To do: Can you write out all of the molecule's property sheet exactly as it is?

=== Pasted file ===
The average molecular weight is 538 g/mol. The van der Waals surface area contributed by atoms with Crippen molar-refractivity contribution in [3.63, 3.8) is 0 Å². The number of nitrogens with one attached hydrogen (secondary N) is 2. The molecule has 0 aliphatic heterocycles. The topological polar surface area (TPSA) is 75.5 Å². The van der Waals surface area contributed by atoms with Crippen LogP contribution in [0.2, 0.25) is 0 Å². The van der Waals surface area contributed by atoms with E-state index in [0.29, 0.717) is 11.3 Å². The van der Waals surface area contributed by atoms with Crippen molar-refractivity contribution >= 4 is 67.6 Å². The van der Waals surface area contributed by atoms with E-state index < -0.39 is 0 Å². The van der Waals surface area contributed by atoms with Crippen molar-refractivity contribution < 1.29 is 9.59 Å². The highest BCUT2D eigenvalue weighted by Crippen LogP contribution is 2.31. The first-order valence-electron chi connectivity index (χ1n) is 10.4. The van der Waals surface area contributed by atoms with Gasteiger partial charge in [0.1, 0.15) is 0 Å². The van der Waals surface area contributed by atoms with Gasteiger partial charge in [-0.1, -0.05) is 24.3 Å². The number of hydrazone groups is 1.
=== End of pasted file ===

The average molecular weight is 538 g/mol. The van der Waals surface area contributed by atoms with Crippen molar-refractivity contribution in [3.63, 3.8) is 0 Å². The number of nitrogens with one attached hydrogen (secondary N) is 2. The molecule has 0 aliphatic heterocycles. The topological polar surface area (TPSA) is 75.5 Å². The van der Waals surface area contributed by atoms with Crippen LogP contribution in [0.2, 0.25) is 0 Å². The van der Waals surface area contributed by atoms with E-state index in [0.29, 0.717) is 11.3 Å². The van der Waals surface area contributed by atoms with Crippen molar-refractivity contribution >= 4 is 67.6 Å². The van der Waals surface area contributed by atoms with E-state index < -0.39 is 0 Å². The van der Waals surface area contributed by atoms with Crippen molar-refractivity contribution < 1.29 is 9.59 Å². The highest BCUT2D eigenvalue weighted by Crippen LogP contribution is 2.31. The first-order valence-electron chi connectivity index (χ1n) is 10.4. The van der Waals surface area contributed by atoms with Gasteiger partial charge in [0.1, 0.15) is 0 Å². The van der Waals surface area contributed by atoms with Gasteiger partial charge in [-0.1, -0.05) is 24.3 Å². The number of hydrazone groups is 1.